As I made clear in the article, an openness to different traditions is important. But on what basis do we judge these epistemic traditions? How would students attending Mbemba’s pluriversity, as opposed to the university, judge the diverse systems of knowledge and their respective results? The assumption of a shared human capacity to understand the world through reason was central to the Enlightenment, particularly the radical Enlightenment, those thinkers who looked beyond the prejudices of their time and tried to apply its ideals consistently. Without that assumption, how can we, as individuals and as a society, try to decide what is an advance on what was previously known? How can we move from a ‘horizontal strategy of openness’ towards judging what is true, efficacious or profound? Put another way, on what basis do we debate and revise the canon (a principal aim of the decolonise movement)?

    My contention is that we live in a world of diverse historical experience, but that knowledge has the capacity to transcend that. An idea or its originator may be ‘western’ by geography or by nationality, but that in and of itself says little at all regarding the veracity of that idea or its utility in addressing a philosophical, social or practical problem. The same holds for ideas and writers from anywhere in the world. Human reason enables all of us – when we have the opportunity and resources to do so – to develop, understand, question and discuss diverse ideas. Colonialism leaves a legacy of poverty and a lack of development that certainly inhibits the ability of millions to be a part of that.

    Third, Adam seeks to associate my critique of decolonialism with racism and reaction through his references to Steve Bannon, right wing trolls and his suggestion that because a lawyer apparently invoked Martin Luther King’s ‘I have a dream’ speech to gain some rhetorical advantage over his opponents, my invocation of King may be ill judged. Adam asserts that I refer to King’s speech in order to ‘ … deride post-colonial theorists as themselves opposing genuine equality’.

    The reference to King is in the context of a defence of Enlightenment universalism. I am not in the business of deriding anyone for their views, nor assuming or implying malign motives. King was well versed in philosophy. He called directly and explicitly for the universal values enshrined in the Declaration of Independence to be acted upon. In doing so (as my article argues) he was in a very long tradition of people and movements invoking universal values associated with the Enlightenment in pursuit of liberation for the oppressed, and in pursuit of truth.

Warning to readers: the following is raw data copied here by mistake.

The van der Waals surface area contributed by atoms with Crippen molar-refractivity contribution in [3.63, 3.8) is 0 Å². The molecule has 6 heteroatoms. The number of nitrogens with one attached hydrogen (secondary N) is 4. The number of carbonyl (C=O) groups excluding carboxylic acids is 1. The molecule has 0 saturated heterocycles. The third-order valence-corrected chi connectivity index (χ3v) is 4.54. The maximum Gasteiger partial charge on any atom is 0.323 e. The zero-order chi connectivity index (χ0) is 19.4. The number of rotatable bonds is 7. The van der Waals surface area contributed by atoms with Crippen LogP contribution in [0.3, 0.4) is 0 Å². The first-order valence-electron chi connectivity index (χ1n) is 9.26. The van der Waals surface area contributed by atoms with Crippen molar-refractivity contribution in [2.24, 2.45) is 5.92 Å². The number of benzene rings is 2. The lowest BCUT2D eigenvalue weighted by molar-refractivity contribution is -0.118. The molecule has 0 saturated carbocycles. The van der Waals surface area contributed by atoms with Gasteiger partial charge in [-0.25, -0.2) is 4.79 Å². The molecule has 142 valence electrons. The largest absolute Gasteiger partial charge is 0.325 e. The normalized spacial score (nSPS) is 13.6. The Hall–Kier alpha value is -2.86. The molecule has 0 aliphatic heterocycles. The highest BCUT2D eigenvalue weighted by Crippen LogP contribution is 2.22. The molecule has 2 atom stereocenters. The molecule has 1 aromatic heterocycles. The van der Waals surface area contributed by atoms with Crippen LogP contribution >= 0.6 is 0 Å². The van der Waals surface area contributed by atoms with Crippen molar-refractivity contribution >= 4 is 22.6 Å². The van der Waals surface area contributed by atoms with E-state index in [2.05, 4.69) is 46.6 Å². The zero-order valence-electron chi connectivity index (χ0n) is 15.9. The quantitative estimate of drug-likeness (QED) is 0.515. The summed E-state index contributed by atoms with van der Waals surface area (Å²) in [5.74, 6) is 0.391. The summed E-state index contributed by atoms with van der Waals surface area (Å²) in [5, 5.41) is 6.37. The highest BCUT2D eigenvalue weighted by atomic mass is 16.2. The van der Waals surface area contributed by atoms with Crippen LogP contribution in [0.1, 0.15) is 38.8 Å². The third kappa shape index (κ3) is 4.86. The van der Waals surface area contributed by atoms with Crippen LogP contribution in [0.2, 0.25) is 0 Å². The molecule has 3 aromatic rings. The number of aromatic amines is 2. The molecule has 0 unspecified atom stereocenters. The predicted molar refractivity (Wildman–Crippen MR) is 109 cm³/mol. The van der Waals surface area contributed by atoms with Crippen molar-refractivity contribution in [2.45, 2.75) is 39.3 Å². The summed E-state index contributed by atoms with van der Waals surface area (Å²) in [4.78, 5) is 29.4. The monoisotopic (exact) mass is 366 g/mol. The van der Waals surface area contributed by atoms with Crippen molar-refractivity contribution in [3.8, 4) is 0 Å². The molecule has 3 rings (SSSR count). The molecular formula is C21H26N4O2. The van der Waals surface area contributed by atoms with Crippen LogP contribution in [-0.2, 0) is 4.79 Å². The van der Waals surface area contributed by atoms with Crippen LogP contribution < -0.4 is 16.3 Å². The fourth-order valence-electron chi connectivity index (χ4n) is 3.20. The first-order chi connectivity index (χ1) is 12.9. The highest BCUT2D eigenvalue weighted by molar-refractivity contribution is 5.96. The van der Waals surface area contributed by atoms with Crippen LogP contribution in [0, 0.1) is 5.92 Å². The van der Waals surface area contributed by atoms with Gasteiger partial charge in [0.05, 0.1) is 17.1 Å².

Decolonialism is a perspective to be debated, which is precisely what Adam and I are doing here (and I am happy to take up his invitation to debate further on his podcast). As I argued in the article, decolonise should not be a moral imperative, the questioning of which invites consideration of censure and suspicion on the basis of guilt by false association with colonialism (as Adam’s comments confirm it does amongst some). As it happens, some of the most convincing critics of decolonialism today – those I identify with – come from the left politically, and historically many opponents of colonialism have held views at odds with decolonialism with regard to the Enlightenment’s epistemological legacy.

    (i) Mignolo, W. (2002) The Zapatistas’s Theoretical Revolution: Its Historical, Ethical, and Political Consequences. Review (Fernand Braudel Center): Utopian Thinking, Vol. 25, No. 3, pp. 245-275. Retrieved from:
    (ii) Grosfoguel, R. (2008) Transmodernity, border thinking, and global coloniality
    Decolonizing political economy and postcolonial studies. Eurozine. 4 July. Retrieved from:
    (iii) Mbembe, A. (undated) Decolonizing Knowledge and the Question of the Archive (text of public lecture given at the Wits Institute for Social and Economic
    Research (WISER), University of the Witwatersrand). Retrieved from:

  2. What Butcher and Riggio have in common is more important than their disagreements. Both oppose all forms of oppression. Both agree that what they call “knowledge” and what I prefer to call “symbolic representations of reality” can be used both to legitimate acts of oppression and to legitimate acts of liberation.
    Dick Moodey